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DeAndre Yedlin, the only current US player with World Cup experience, is Black with Latvian-Jewish and Native American blood. Ferreira moved to the United States in 2009 when his father David joined FC Dallas and became a US citizen in 2019.

Forward Haji Wright, born in Los Angeles, has Liberian and Ghanaian roots. Robinson and Cameron Carter-Vickers, both defensive backs, are from England, the sons of black American fathers who played football at Duke and basketball at LSU, respectively. (Howard Carter was a first-round pick in the 1983 draft.)

Current and former black players are credited with increasing the game’s reach and access, although soccer’s influence in the United States remains greater in the suburbs than in the cities, where, elsewhere in the world, the game pulsates.

At the Aspen Institute’s Project Games Summit in Washington, D.C., in May, US Soccer president Cindy Cohn said, “A lot of it comes down to how our sport is viewed and how we shift that mindset from being about for rich, white kids.” sport to sport that is literally played [everywhere]. As the most diverse country in the world, how do we shift that focus to ensure that every child feels welcome in our game?”

While the number of black players on the national team has grown, Hispanic representation has stagnated, despite Latinos making up nearly 20 percent of the U.S. population. Soccer is the most popular sport in those communities.

The largest Latino contingent on the US World Cup team was five in 1994. This year they are striker Jesus Ferreira, forward Joe Reyna and midfielders Luca de la Torre and Cristian Roldan. However, only Roldan, whose parents emigrated from El Salvador and Guatemala, has Central American roots. (Roldan’s brother, Alex, represents El Salvador.)

In a mild surprise, forward Ricardo Pepi was not selected for the World Cup squad. A dual citizen from El Paso, Pepi could become a hero in the Mexican American community, ESPN commentator Hercules Gomez said — “someone Mexican Americans could identify with.”

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Gomez, who has Mexican roots and played for the United States in the 2010 World Cup, said “not having that is a bitter pill.” He also noted that none of the Mexican American players who committed to Mexico made El Tri’s World Cup squad.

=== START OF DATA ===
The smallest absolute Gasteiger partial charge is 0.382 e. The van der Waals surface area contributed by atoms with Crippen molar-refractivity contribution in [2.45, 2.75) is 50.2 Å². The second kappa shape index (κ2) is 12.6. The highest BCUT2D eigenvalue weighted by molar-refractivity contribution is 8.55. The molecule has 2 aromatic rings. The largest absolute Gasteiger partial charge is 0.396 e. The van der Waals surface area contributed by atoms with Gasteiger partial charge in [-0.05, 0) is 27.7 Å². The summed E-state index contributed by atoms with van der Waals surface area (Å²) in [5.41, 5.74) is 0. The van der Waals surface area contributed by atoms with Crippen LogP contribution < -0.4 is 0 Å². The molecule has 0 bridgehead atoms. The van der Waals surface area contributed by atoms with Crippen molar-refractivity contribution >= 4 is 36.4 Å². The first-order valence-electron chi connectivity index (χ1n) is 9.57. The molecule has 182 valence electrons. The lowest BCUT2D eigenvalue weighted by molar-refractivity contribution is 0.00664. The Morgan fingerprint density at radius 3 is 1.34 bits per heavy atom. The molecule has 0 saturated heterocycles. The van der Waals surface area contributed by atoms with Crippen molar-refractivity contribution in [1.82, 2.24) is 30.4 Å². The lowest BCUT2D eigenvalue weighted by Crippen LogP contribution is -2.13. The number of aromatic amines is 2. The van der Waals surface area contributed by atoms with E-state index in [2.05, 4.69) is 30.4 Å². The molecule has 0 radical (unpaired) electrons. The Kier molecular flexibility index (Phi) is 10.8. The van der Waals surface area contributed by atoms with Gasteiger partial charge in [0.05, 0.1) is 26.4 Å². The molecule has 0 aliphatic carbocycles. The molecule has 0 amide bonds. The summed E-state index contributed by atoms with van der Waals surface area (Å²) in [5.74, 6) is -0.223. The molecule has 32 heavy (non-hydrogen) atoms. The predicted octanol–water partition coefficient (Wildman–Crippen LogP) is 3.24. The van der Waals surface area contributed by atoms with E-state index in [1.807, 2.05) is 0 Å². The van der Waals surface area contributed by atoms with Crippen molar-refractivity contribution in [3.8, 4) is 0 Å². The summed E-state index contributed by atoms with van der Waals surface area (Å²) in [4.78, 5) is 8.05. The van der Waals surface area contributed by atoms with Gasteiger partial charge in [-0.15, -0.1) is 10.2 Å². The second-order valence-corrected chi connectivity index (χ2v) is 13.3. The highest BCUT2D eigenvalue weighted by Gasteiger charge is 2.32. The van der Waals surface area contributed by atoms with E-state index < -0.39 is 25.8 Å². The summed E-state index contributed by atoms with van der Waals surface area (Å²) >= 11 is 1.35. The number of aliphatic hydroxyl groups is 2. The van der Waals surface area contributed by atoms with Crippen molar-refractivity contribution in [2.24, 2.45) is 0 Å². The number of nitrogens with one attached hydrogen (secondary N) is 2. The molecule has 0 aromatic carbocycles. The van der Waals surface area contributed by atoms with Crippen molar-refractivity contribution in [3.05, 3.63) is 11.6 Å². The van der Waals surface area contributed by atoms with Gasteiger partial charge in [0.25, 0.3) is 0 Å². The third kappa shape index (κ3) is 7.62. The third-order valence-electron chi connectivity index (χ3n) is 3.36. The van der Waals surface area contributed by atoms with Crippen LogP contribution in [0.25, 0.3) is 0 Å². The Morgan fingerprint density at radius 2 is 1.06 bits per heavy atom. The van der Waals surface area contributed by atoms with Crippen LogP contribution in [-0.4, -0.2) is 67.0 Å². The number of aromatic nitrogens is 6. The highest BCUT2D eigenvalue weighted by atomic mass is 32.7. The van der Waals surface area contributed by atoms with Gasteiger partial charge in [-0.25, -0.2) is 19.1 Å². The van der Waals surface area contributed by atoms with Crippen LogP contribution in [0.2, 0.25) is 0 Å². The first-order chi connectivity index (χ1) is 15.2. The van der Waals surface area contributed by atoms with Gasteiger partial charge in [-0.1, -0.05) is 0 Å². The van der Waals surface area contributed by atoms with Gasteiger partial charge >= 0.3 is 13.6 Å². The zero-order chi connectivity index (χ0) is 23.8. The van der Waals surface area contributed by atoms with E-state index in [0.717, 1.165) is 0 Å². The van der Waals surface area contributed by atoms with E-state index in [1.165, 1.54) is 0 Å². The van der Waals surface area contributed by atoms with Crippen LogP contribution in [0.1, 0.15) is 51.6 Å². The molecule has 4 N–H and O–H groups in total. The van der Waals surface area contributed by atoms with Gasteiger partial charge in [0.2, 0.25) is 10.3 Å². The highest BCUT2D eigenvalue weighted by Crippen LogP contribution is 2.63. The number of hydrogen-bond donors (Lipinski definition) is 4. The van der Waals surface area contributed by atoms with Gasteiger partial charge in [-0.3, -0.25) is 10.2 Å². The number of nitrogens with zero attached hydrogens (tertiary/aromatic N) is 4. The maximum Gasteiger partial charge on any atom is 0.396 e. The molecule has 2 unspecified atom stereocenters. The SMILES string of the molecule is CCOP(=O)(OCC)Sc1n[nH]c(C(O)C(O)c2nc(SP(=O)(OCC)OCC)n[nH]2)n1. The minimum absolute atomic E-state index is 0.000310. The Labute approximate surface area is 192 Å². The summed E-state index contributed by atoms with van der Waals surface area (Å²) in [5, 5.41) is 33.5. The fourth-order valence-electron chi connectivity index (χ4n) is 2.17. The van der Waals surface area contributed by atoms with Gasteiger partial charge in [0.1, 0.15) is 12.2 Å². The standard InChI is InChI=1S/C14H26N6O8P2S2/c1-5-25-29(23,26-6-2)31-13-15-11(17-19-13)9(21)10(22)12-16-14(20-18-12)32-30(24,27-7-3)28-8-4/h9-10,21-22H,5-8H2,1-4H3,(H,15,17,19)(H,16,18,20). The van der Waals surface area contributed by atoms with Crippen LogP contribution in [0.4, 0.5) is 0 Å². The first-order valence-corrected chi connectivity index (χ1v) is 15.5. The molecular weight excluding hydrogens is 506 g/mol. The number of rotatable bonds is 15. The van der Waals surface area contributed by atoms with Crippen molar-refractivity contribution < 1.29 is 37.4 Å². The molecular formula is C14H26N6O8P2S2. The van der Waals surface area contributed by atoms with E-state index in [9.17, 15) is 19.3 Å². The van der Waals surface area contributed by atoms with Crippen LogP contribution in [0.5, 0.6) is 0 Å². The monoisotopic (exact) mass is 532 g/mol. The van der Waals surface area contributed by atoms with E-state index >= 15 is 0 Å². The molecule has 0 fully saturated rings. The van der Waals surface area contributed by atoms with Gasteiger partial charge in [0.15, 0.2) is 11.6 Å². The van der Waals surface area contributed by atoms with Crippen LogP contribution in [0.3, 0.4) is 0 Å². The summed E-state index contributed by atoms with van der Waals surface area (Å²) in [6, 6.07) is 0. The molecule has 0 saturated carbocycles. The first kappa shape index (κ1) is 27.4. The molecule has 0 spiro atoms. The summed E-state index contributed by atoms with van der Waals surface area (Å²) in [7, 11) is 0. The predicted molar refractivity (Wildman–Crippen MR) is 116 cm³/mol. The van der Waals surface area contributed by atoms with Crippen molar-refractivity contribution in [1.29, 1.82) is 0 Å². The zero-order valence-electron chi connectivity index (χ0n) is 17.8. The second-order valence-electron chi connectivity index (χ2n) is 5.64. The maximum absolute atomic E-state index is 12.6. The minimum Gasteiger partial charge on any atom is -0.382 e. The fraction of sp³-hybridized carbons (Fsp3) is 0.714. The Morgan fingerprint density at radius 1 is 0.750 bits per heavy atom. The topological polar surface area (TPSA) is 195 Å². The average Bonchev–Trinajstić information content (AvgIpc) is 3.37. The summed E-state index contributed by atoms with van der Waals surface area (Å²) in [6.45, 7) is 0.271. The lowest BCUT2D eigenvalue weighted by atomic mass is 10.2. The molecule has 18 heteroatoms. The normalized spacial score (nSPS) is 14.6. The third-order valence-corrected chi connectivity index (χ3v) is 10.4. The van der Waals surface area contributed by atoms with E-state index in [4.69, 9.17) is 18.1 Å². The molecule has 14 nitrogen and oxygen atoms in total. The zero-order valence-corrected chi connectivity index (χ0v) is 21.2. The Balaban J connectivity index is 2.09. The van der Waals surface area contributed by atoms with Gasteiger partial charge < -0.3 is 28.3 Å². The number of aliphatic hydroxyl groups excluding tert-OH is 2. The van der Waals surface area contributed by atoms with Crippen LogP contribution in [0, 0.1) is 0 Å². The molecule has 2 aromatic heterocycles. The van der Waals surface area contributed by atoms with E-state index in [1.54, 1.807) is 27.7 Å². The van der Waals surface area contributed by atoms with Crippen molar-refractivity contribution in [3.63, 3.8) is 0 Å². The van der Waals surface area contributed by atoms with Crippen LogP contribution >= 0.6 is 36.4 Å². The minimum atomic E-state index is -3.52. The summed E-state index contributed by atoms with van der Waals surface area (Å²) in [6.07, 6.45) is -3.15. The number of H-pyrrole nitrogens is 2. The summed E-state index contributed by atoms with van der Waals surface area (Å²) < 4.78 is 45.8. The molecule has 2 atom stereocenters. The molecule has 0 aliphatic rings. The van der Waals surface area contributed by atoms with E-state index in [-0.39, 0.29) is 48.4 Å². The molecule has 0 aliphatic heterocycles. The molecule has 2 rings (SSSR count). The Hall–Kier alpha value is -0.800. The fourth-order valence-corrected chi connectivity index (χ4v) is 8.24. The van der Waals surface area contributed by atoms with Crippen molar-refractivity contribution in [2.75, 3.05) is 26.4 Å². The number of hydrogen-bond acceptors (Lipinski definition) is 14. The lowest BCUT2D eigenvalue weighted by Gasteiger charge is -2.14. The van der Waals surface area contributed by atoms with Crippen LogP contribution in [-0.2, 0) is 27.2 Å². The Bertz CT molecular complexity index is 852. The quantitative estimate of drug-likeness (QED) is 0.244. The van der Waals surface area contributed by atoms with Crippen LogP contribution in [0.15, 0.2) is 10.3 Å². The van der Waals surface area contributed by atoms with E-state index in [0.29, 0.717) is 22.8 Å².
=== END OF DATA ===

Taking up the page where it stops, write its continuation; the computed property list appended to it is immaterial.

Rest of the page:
Socio-economic barriers, US officials agree, have played a major role in the failure to attract youth from some minority families. Berhalter noted progress in building the pipeline to the national team, but also asked, “How do we expand [access]go into underserved communities and provide greater opportunity?”

Armstrong, a Hall of Famer, made that effort in the form of a youth program in East Nashville, where kids from countless backgrounds embraced the game.

“We’re in the beginning stages” of getting more underrepresented kids into the game and on their way to youth national teams, he said. “We won’t see the results of that for 20 years.” When that happens, then it will be like, “Okay, now soccer has reached every corner, every inch of America.”

The World Cup in Qatar

Your questions, answered: The World Cup starts on November 20 in Qatar, about five months later than usual. Here’s everything you need to know about the quadrennial event.

Group Guide: The United States men’s national soccer team, led by coach Greg Berhalter and star forward Christian Pulisic, has qualified for the 2022 World Cup, an improvement from its disastrous 2018 campaign. Here’s a closer look at how all the teams in each group line up.

Today’s WorldView: Although the World Cup is days away from the start, talk of a boycott is only getting louder. The soccer fan protesters expressed their disdain for Qatar’s autocratic monarchy, including its alleged human rights abuses, suppression of dissent, persecution of LGBTQ people and mistreatment of migrant workers.

The best of the best: More than 800 players, representing 32 countries and six continents, will gather in Qatar for four weeks of World Cup competition. These players likely hold the promise of a breakthrough tournament or hold the key to their team exceeding expectations.